PHILADELPHIA – The American Civil Liberties Union filed a motion in federal court today to intervene in a pending lawsuit brought by Catholic Social Services (CSS) against the city of Philadelphia over its policy barring agencies from discriminating against same-sex couples. The ACLU represents the Support Center for Child Advocates, a nonprofit organization that provides legal representation and services to children in the foster care system, and Philadelphia Family Pride (PFP), a membership organization of LGBTQ parents and prospective parents.
Earlier this year, the city ended its practice of referring foster children to CSS because the agency refuses to license qualified same-sex couples to be foster parents or to place children with same-sex couples, which prompted CSS to respond with its lawsuit in the federal district court. The ACLU’s motion to intervene argues that the children and families served by Child Advocates and PFP would be harmed if CSS is successful in its lawsuit and asks the court for permission to participate in the lawsuit.
“The heart of this case is what is in the best interests of children,” said Reggie Shuford, executive director of the ACLU of Pennsylvania. “Loving, supportive same-sex couples are willing to open their homes to kids in need, but CSS’s policy gives them one less avenue to make that happen. It would be a tremendous loss for our children if agencies were permitted to turn away good families based on failure to meet religious criteria.”
A motion to intervene allows someone who could be directly impacted by its outcome to join the lawsuit as a party. If the court grants the motion, the ACLU will be able to argue in court on behalf of Child Advocates and PFP to explain why a ruling in favor of CSS would harm children in the foster care system and prospective families who seek to care for them.
“Children in foster care in Philadelphia need every possible family that is ready, willing, and able to care for them,” said Frank Cervone, executive director of the Support Center for Child Advocates. “The Support Center for Child Advocates is entering the case to advocate for the best interests of all of Philadelphia’s children. We are in this for the kids. They need a voice in this dispute.”
CSS has asked the court for a preliminary injunction directing the city to continue to refer kids to CSS while the litigation proceeds. A hearing on CSS’s request for a preliminary injunction is currently scheduled for June 18.
“When families make the decision to open their hearts and homes to a child in need, they should not have to face discrimination by the child placing agencies,” said Stephanie Haynes, executive director of Philadelphia Family Pride. “Families that are prepared to help a child should be welcomed and supported, not turned away based on an agency’s religious disapproval.”
“When governments contract with private agencies to provide public child welfare services and pay them taxpayer dollars to do it, they may not permit them to turn away qualified families based on religious objections to those families,” said Leslie Cooper of the ACLU’s LGBT and HIV Project. “That would violate the constitution.”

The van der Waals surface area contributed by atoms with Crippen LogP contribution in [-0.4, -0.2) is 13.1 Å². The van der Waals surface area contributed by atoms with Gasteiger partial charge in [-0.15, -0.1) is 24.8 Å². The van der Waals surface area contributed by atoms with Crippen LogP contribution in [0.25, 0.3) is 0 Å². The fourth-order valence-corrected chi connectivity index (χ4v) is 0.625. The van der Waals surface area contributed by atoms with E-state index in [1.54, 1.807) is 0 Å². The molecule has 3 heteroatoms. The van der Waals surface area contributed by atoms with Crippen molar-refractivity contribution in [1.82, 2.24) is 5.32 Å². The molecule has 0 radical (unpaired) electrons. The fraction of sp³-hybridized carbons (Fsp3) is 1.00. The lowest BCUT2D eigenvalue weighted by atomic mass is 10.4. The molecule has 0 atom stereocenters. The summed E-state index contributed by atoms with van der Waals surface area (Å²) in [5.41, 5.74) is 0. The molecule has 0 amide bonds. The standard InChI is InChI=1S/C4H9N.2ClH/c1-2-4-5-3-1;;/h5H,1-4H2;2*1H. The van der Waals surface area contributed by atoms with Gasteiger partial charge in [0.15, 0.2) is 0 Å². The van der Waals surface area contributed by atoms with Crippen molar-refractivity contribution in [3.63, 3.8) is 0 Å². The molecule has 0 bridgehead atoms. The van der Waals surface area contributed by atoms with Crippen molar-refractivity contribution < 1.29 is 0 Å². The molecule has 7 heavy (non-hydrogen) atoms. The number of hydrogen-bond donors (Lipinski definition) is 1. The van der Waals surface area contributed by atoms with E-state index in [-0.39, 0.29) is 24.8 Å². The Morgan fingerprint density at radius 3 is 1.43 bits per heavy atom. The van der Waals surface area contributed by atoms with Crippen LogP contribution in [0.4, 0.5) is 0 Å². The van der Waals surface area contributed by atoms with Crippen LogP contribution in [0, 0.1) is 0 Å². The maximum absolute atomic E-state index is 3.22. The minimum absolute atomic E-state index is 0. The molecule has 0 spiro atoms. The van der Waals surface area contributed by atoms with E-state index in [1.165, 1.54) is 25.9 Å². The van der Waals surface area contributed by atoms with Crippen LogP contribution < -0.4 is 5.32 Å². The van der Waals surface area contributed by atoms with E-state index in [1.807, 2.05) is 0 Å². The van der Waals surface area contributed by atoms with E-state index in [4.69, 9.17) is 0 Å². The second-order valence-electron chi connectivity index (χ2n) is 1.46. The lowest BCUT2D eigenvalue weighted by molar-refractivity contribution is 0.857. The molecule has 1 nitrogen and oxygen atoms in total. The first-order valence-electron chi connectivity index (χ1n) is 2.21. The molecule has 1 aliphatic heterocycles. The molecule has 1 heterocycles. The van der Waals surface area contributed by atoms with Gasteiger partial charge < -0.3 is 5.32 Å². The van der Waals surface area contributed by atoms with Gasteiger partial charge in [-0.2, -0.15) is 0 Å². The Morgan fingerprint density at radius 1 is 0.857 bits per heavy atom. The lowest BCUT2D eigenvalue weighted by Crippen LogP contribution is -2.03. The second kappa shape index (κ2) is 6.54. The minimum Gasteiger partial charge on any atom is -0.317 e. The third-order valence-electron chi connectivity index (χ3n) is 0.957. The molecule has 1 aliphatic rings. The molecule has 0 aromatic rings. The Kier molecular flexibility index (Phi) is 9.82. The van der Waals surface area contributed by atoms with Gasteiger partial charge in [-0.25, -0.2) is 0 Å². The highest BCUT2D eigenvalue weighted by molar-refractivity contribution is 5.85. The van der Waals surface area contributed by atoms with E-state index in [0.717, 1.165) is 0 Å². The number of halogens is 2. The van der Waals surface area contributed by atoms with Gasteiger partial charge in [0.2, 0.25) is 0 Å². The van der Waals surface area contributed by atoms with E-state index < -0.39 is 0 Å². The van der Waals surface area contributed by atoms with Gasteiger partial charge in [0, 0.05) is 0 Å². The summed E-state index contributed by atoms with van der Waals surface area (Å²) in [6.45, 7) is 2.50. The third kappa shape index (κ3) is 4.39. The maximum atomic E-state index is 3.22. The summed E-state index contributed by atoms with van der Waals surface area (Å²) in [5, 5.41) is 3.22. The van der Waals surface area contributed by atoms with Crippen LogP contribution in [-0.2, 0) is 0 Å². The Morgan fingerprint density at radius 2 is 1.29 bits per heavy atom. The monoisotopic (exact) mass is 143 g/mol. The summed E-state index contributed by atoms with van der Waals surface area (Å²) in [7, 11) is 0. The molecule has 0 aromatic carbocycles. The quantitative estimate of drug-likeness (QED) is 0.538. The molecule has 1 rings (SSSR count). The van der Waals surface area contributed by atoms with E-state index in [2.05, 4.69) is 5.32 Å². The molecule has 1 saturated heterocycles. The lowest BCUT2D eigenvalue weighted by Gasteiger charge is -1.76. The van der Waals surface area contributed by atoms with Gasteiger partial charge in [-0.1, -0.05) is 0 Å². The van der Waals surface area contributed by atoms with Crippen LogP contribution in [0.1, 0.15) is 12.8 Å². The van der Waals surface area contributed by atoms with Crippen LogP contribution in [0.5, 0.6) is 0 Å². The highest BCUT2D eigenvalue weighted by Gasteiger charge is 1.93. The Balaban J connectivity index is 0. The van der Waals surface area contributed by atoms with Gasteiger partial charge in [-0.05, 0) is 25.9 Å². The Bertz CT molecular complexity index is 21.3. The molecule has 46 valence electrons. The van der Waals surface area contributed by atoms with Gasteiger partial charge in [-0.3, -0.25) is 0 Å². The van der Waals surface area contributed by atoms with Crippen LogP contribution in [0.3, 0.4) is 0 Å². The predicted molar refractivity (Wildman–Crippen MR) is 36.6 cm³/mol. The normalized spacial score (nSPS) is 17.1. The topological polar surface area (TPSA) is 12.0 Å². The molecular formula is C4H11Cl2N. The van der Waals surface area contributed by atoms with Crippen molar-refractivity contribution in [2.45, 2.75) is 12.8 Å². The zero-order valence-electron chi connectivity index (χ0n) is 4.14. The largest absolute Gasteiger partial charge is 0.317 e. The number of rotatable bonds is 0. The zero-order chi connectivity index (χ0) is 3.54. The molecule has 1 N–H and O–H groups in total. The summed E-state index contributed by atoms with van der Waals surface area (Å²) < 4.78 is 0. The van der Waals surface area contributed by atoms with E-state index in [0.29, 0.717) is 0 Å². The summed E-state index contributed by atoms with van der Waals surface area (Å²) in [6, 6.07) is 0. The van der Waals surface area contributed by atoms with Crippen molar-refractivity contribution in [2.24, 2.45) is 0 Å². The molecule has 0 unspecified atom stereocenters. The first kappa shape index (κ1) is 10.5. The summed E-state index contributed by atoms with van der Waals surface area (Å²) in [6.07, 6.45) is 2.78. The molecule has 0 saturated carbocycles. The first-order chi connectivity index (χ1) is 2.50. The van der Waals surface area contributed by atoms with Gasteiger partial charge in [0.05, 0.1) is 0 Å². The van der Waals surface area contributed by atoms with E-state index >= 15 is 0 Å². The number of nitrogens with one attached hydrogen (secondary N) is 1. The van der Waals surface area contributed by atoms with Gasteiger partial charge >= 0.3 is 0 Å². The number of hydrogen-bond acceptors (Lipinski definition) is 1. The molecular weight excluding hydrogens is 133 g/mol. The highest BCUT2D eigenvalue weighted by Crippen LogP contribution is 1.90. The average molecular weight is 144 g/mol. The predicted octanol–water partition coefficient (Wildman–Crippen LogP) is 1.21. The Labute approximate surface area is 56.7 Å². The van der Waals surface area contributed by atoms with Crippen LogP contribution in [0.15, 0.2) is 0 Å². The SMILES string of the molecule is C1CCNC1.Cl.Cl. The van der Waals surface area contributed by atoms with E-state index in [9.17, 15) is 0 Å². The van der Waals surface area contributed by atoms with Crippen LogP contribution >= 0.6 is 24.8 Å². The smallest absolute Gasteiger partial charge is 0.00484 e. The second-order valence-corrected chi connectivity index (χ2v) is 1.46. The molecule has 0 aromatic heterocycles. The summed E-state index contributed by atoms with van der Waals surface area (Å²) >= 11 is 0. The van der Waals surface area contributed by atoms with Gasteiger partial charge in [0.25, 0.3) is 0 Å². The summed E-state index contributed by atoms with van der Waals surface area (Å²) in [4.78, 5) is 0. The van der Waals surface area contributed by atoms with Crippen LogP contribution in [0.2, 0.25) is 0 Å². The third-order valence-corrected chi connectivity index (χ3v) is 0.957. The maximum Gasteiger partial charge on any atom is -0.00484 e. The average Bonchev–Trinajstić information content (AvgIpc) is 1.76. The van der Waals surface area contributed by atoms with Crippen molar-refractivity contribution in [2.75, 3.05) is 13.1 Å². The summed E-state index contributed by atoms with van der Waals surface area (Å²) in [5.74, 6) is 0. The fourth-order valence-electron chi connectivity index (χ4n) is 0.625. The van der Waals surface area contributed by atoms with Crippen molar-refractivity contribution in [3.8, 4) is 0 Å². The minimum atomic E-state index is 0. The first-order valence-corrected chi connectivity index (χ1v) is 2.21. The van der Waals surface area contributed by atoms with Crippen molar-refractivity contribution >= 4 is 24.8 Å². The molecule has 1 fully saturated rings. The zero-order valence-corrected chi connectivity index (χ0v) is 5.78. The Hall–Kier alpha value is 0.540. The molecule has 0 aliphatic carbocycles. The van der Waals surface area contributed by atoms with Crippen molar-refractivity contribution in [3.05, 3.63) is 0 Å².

The Support Center for Child Advocates and Philadelphia Family Pride are represented by Leslie Cooper of the ACLU LGBT & HIV Project, Mary Catherine Roper and Molly Tack-Hooper of the ACLU of Pennsylvania, Fred T. Magaziner and Catherine V. Wigglesworth of Dechert LLP, and Frank P. Cervone of the Support Center for Child Advocates.
A copy of the motion filed today by the ACLU is available at this link.
by Lee Carpenter
wedding cakeThis week, the U.S. Supreme Court issued its ruling in Masterpiece Cakeshop v. Colorado Civil Rights Commission. That’s the famous “gay wedding cake” case, in which a very religious baker refused to bake a wedding cake for a Colorado same-sex couple.The couple filed a complaint with the state agency responsible for enforcing Colorado’s LGBT-inclusive anti-discrimination law. They won, and the baker appealed to the U.S. Supreme Court, saying that his right to the free exercise of his religion had been violated by the state.
So the baker won. And unfortunately, that’s led to a lot of folks on both sides claiming that all of America’s haters now have a “license to discriminate” as long as they cloak their animosity towards us in religious clothing.
That’s just not true. In fact, this ruling resolved none of the major issues in the case.
We didn’t know before this opinion whether a religious baker could refuse to bake a wedding cake for a same-sex couple. We still don’t.
We didn’t know whether baking a cake is the kind of artistic expression that makes it protected by the First Amendment. We still don’t know the answer to that either, because the Supreme Court didn’t rule on those things.
All the opinion said was that in this case, some officials sounded like they were being disrespectful and dismissive of the baker’s religious belief, and that that was unacceptable.
All of the big issues in this case will have to be resolved at some point, but for now, the Court has decided that this isn’t the right case to make big, bold pronouncements about how the balance between religion and LGBT civil rights gets resolved.
So for now, go about your business, and go to whatever business you like.
Lee Carpenter is a Temple University Law School Professor. She and her partner Tiffany Palmer live in Mt. Airy with their 11 year-old kid.